To mark Passover and Easter, Jane Rzepka asks, are great stories necessarily good for you? Karen Lee Shelley offers a meditation on the birth of ritual in her Unitarian Universalist congregation. In the news, Don Skinner summarizes the findings from the UUA's survey of 14- to 20-year-olds about their congregations' ministry to and with youth. Skinner also writes about an additional $180,000 in grants for Gulf Coast relief. Jane Greer interviews UUA moderator Gini Courter about her invitation to congregations to set the agenda for this year's General Assembly plenary sessions. And Sonja Cohen rounds up the UU news from around the Web — including an interview with (blogger) Doug Muder about his Quincy, Ill., sermon on what atheists and theists can learn from each other.
Okay, Boston-area readers, how about Saturday, May 13, for our second annual bloggers picnic? And does anyone have a facility to offer? (If we end up in a private home, I think I'll ask people to write offline for an invite with directions rather than broadcast it.)
Sunday, April 9, 2006
I was dismayed to learn in early January that William R. Hutchison, the eminent historian of liberal and modernist movements in American Protestantism and one of my teachers at Harvard Divinity School, had died of stomach cancer in December. When I thought of his work again last week, I was afraid that I might also have missed his memorial service. Happily, I ran into his friend and colleague — and my divinity school advisor — David Hall at the Episcopal church where I celebrated Palm Sunday this morning. Hall said that the memorial service will be April 28 in Harvard's Memorial Church. The Harvard Gazette obituary says the service is at 2:00 p.m. You may also be interested in the Boston Globe obituary. (I linked to several of his books in my Scrapbook entry.)
It was in one of Hutchison's history seminars on twentieth-century American religion that I realized that I probably wasn't cut out for doctoral work: I toiled all semester on a paper examining organizational dynamics that might explain the failure of the Free Religion movement in the late nineteenth century and the relative success of the Humanist movement in the early twentieth century — but I only managed to get a handle on the secondary sources. Hutchison was an extremely generous teacher and a great host. I especially remember the evening he invited his seminar students over to his condo and gave us a glimpse of his interest in the history of slang: He had "translated" the Gettysburg Address into several different period idioms, with the help of several generations of students! I wish I could recall an example.
I thought of Hutchison's work while making my slow way through Gary Dorrien's recent illuminating CrossCurrents essay, which offers a short version of his upcoming book on liberal theology since the 1950s. I haven't finished the essay yet, so I'll hold off on commenting — but it's so interesting that I may suggest we try another discussion group about it in a few weeks. How's this for an intriguing title?: "American Liberal Theology: Crisis, Irony, Decline, Renewal, Ambiguity" (Winter 2005-2006). Print out a copy and set aside time to read it; among the prominent theologians he discusses are several Unitarian Universalists or theological liberals who associated closely with UU congregations, including James Luther Adams, Bernard Loomer, Charles Hartshorne, Thandeka, and Forrest Church.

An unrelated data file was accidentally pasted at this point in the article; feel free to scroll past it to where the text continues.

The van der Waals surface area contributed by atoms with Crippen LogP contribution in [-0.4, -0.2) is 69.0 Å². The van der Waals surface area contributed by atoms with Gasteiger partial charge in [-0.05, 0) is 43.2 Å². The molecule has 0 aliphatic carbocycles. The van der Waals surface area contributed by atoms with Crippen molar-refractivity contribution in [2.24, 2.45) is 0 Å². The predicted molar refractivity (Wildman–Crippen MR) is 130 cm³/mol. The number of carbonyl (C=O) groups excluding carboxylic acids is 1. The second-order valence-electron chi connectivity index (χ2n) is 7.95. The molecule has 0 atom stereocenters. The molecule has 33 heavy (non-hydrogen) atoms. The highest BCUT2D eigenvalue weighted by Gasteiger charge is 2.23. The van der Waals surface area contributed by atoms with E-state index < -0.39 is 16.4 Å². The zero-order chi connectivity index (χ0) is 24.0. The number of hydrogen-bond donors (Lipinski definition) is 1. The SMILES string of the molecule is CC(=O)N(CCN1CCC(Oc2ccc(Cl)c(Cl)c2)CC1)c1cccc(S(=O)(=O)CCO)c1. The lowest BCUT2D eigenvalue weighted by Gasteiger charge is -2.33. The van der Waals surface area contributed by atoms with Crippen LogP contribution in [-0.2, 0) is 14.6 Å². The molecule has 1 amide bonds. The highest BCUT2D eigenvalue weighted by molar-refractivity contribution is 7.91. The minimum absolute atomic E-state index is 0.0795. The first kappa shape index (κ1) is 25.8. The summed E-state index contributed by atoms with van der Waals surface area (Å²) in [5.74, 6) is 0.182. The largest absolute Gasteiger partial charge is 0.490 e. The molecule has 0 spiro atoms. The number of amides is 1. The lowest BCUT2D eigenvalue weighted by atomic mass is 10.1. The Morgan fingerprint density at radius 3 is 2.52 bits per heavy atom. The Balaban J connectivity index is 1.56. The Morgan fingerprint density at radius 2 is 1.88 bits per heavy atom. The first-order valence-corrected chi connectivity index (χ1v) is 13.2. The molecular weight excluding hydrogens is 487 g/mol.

Here's a map showing the population density of Unitarian Universalists in the United States, county by county, based on the 2000 Census and membership statistics from the UUA. I don't know whether members of the Church of the Larger Fellowship are included, but I hope they are. At any rate, the most densely UU-populated parts of the country don't exceed 1.5 percent of the population. For comparison, there are several counties with between 10 and 35.2 percent of the population affiliated with the United Church of Christ, while Episcopalians constitute 0.1 to 1.8 percent of the population almost everywhere. And check out the map of the Jewish-populated parts of the country: the pale yellow counties — which track the 0.1 to 1.5 percent range and are therefore comparable to the most UU-dense counties, are scattered all over the country. Here's the map showing the dominant religious regions of the country; here's the complete guide to maps.
(Via Regions of Mind, pointed out to me by KS 4.5.06)
Saturday, April 8, 2006
Several of us had a great time planning and carrying out some inexpensive do-it-yourself UU marketing last spring after a San Francisco newspaper columnist launched the "Unitarian Jihad." Noting that thousands of people almost immediately used their blogs and LiveJournals to declare themselves members of that notoriously reasonable and mild-mannered insurgency, we mused, Why not pitch a little Google ad into the maelstrom that could help would-be Unitarian Jihadists find out more about real Unitarian Universalism? So we did.
How would you like to be part of a next round of experimental outreach?
Friday, April 7, 2006
The New York Times reports today on the United Church of Christ's increasingly direct challenge to antiliberal movements within mainline Protestantism. Reporter Neela Banerjee puts a biblical spin on her lede: "After years of turning the other cheek, the United Church of Christ, among the most liberal of the mainline Protestant denominations, has recently staked out a more pugnacious stance toward the Christian right." This is perhaps accurate, but it's fascinating to see how the Institute on Religion and Democracy — which has targeted the UCC and other denominations' "liberalism" for many years — plays the innocent in the story.